• Part Two

PyCon 2011: Deploying Django web applications to the cloud

Python makes it easy to develop great web applications. Amazon Web Services (AWS) makes it easy to deploy scalable, fault tolerant applications. In this tutorial we will focus on taking a provided Django web application and deploying it to AWS through a series of hands on exercises using Amazon's load balancing, auto scaling, content delivery and relational database services.

Abstract

In this tutorial we will start with a demo Django application that we will use for the rest of the exercises. No previous experience with Django will be required.

Exercise 1: deploy the demo Django application to a single EC2 node using MySQL backed by an EBS (Elastic Bloc Storage) volume.

Exercise 2: move the database to RDS (Relational Database Service) and scale out reads using RDS read replicas.

Exercise 3: add a second node for the web application and place them into ELB (Elastic Load Balancer).

Exercise 4: move the static content into S3 and CloudFront.

Exercise 5: create an Auto Scaling group to automatically adjust the fleet of web servers based on load.

After these exercises the student will be left with a set of automated recipes for provisioning and deploying standard Django applications to AWS in a scalable, fault tolerant manner.

Students will be need to bring their own laptop and have a current AWS account including signing up for the following services: EC2, S3, CloudFront and RDS. Usage of AWS will be billed to the student by Amazon, but it should only be a few dollars for the 3 hour exercise. Students using Windows will need to have Putty installed for SSH access.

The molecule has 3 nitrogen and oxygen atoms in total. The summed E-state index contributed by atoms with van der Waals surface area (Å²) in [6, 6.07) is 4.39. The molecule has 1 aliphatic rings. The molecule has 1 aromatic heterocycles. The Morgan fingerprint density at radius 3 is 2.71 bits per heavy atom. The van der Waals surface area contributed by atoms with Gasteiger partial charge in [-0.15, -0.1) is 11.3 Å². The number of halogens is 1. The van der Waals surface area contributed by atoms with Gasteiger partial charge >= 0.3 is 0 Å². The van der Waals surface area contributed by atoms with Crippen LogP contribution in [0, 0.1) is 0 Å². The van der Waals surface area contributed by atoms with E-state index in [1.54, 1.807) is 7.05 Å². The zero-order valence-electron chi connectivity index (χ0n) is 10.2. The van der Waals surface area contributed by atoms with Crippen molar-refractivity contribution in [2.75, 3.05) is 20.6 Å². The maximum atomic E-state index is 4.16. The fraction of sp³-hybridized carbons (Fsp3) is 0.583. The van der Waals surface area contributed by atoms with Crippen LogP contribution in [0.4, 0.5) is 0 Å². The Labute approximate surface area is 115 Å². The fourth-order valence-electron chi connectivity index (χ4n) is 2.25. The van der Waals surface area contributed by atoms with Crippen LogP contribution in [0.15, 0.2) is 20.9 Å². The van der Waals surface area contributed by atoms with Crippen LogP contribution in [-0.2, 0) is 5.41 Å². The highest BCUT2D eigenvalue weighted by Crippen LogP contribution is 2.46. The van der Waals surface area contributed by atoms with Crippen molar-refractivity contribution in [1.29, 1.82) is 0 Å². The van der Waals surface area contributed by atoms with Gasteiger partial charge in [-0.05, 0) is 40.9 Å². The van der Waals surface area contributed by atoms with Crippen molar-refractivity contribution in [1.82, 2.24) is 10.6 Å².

For more talks about python from PyCon 2011

Talk by Cosmin Stejerean at PyCon 2011

In this tutorial we will start with a demo Django application that we will use for the rest of the exercises. No previous experience with Django will be required.

  • bobbyuser

    Awesome tutorial!!

    I was initially getting 500′s from apache after running pycon-aws-django with the suggested flags and output from pycon-init-db as instructed.

    It turns out I needed to make a minor change to the install_project() function (line 260, specifically) of pycon-aws-django:

    was:

    line 260: sudo -u $LOCAL_USER tar xvf $LOCAL_DISTRIBUTION_PATH -C /home/$LOCAL_USER/
    line 261: sudo -u $LOCAL_USER pip -E /home/$LOCAL_USER/env install -r $PROJECT_ROOT/requirements/project.txt

    If the contents of the tar ball are extracted to /home/$LOCAL_USER, then PIP cannot find $PROJECT_ROOT/requirements/project.txt because it won’t exist at that path.

    changed to:

    line 260: sudo -u $LOCAL_USER tar xvf $LOCAL_DISTRIBUTION_PATH -C $PROJECT_ROOT
    line 261: sudo -u $LOCAL_USER pip -E /home/$LOCAL_USER/env install -r $PROJECT_ROOT/requirements/project.txt

    By changing tar’s destination directory to $PROJECT_ROOT, PIP can correctly find requirements/project.txt and setup the app correctly.

    Thanks Cosmin!!

  • http://profiles.google.com/scottfoubister Scott Foubister

    Great tutorial and scripts, I learned so much by watching!

    To deploy my own app I also had to change line 260 in the pycon-aws-django script as mentioned by bobbyuser.
    Thanks a lot!

  • Riegie

    Amazing tutorial! For the database script, what would I need to change in order to install postgresql instead of mysql?

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